Tuesday, August 30, 2016

The Eight Books of July

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Let's do July books real fast before September gets here...

The Sweet Life in Paris was a daily deal on the Kindle that had been on my list of books I wanted to read. I loved his stories about life in France - he knew he was becoming a Parisian when he realized you must dress up to take out the trash. I flagged a few of the recipes as I read, but I'm not sure I'll ever remember to make some of them. (That's a major drawback to books on the Kindle.) Mom and I went to many of the places he describes on our trip back in 2012, and it brought back great memories of that trip!

The Perfume Collector was the July book club book and a good solid story with a little bit of mystery. I don't wear perfume so it was a little difficult to imagine the importance of these great scents, but I'm always down with stories set in Paris. That's why I read two this month. We had some interesting discussion around this one - it's a good book club pick.

The Sleepwalker's Guide to Dancing came as a recommendation from the fine folks at Rainy Day Books, and I snatched it up when I saw it as a Kindle sale. It's really neat, probably because the setting and characters were unique. It's the story of Indian immigrants living in New Mexico and Seattle with a few fantastical elements and a hefty dose of family drama. I read it quickly (and often in the middle of the night) and definitely enjoyed it.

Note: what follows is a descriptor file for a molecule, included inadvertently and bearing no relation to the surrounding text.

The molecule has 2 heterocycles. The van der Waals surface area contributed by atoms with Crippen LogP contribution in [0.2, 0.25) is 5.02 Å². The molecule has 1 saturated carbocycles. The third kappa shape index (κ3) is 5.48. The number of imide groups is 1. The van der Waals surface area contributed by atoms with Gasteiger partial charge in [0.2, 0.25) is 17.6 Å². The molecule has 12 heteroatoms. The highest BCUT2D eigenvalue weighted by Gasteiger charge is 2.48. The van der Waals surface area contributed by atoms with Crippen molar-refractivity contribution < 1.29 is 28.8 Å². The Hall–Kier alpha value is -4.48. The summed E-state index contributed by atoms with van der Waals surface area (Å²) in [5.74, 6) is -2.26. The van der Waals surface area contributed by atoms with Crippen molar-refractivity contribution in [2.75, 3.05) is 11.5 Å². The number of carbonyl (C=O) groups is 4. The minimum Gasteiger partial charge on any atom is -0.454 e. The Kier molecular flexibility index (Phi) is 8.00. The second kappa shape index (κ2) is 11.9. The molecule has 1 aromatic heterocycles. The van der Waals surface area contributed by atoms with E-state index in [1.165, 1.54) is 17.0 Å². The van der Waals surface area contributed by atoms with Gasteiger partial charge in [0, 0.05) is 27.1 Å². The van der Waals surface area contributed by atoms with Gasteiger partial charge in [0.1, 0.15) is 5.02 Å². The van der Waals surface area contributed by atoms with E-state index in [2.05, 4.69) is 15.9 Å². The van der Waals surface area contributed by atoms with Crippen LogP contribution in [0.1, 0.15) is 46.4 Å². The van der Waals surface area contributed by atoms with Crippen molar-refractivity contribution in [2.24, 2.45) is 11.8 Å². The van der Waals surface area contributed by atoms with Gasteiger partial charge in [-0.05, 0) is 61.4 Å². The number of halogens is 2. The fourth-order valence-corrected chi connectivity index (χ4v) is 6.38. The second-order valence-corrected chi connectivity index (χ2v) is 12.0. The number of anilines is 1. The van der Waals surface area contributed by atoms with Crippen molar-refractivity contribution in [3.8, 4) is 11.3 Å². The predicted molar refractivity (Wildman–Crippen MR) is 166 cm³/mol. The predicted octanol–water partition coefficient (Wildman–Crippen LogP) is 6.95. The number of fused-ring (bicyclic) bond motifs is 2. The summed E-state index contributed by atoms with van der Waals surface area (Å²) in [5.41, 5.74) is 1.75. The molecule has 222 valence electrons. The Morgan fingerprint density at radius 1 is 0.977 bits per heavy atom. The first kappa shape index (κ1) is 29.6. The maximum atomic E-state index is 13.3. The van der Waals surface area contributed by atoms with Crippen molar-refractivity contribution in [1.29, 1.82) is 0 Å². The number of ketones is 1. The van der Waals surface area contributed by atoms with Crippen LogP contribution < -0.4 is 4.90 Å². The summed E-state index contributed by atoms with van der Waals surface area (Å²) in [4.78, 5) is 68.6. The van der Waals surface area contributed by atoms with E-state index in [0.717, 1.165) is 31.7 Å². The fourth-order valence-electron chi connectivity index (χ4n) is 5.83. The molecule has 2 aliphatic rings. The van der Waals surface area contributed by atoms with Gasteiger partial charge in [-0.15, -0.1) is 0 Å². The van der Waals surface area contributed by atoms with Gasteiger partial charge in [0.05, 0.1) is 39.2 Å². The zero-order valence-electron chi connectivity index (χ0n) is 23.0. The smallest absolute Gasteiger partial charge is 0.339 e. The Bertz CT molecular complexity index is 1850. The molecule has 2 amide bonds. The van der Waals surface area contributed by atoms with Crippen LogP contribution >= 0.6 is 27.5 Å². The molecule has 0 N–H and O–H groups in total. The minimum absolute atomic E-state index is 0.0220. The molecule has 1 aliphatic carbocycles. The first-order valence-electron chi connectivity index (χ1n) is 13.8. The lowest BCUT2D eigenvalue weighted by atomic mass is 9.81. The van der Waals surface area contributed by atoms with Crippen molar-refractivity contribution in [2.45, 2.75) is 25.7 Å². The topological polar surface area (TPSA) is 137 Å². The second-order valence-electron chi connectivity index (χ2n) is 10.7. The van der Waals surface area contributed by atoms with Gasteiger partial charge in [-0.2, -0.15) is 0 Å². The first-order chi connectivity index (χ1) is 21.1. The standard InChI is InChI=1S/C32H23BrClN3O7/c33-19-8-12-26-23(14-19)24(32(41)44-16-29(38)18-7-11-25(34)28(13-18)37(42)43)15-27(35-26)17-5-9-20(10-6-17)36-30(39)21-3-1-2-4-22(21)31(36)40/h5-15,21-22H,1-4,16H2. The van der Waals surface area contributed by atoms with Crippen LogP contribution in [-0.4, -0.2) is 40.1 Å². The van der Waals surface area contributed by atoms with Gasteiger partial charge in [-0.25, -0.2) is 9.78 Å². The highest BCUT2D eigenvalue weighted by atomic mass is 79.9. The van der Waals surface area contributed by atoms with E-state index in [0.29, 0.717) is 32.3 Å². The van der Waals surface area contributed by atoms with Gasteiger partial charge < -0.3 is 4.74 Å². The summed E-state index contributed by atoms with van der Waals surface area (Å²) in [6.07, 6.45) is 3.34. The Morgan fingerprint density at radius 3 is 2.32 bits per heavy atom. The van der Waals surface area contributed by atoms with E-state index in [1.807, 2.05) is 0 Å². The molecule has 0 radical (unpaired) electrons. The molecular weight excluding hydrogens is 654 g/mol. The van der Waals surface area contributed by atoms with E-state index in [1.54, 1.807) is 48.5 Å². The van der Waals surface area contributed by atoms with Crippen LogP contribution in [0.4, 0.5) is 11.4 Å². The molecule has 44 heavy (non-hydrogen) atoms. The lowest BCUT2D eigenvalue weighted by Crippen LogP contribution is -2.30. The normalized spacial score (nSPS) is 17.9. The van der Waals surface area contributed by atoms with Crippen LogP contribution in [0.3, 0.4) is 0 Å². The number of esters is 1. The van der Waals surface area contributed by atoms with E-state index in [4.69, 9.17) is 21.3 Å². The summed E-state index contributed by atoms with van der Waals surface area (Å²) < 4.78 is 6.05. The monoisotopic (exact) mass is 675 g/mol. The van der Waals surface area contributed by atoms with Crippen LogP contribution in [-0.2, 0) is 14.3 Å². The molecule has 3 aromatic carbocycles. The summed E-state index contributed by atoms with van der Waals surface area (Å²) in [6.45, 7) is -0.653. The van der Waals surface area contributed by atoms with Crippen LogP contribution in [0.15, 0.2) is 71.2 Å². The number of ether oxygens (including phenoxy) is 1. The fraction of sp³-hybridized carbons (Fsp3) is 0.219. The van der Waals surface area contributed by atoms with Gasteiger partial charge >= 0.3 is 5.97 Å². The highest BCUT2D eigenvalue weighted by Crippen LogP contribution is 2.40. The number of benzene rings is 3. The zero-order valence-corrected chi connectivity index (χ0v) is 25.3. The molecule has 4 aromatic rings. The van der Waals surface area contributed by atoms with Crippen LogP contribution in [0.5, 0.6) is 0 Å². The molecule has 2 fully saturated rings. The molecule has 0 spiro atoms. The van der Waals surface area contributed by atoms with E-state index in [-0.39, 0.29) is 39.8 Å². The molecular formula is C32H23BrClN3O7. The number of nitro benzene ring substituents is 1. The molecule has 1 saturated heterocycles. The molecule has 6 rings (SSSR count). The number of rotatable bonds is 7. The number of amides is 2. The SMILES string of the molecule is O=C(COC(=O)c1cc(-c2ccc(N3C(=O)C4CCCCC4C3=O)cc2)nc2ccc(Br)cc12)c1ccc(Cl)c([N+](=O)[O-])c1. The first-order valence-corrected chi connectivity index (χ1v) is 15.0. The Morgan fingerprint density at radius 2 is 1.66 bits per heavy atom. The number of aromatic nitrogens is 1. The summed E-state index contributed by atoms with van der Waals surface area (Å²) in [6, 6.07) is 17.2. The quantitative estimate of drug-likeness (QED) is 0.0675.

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I committed to reading 6 (it turned out to be 7) books for the KCK literacy festival. I knocked out three more in July.

Echo was my favorite, my mom's favorite, and the favorite of my partner. It is amazing, extremely well done, and I think adults would love it too! The story follows a harmonica through three different stories, each ending with a dramatic cliffhanger. It's brilliant, and I almost enjoyed being awake in the middle of the night reading this gem!

Prisoner B-3087 is a tough read. It follows a little boy as he travels through ten concentration camps and is based on the actual experience of Jack Gruener. We're working on some lit circles for our sixth graders, and I think we will definitely include this title.

Dirty Little Secrets is the first book in a long time that I ended up having to skip forward to the end before I was finished. I couldn't figure out how the author would resolve this TERRIBLE mess the young girl is in...her mom is a terrible hoarder and she finds her DEAD in like the first 30 pages. It reads really fast, and I think it will hold the attention of our book battle competitors!
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Two other random books I read for students...

When You Reach Me is a NYC story with a fantasy element and was based a little too much on A Wrinkle in Time for me to enjoy. Sure it won the Newbury, but I don't think I would recommend it to many students.

Sunny Side Up looks like a happy go lucky graphic novel, but the cute story about a tween going to live with her grandpa in Florida for the summer actually has many layers. Adults will find the adventures in the retirement community pretty hilarious, and everyone can appreciate the way the authors tackle the tough topic of drug abuse and how it affects families. Sunny is in Florida while her parents take some time to get her older brother some support. It's well done and yet another example of a great graphic novel for tweens!

1 comment:

  1. The Sleepwalker's Guide to Dancing nearly broke me.


It was so nice of you to stop by and say hi!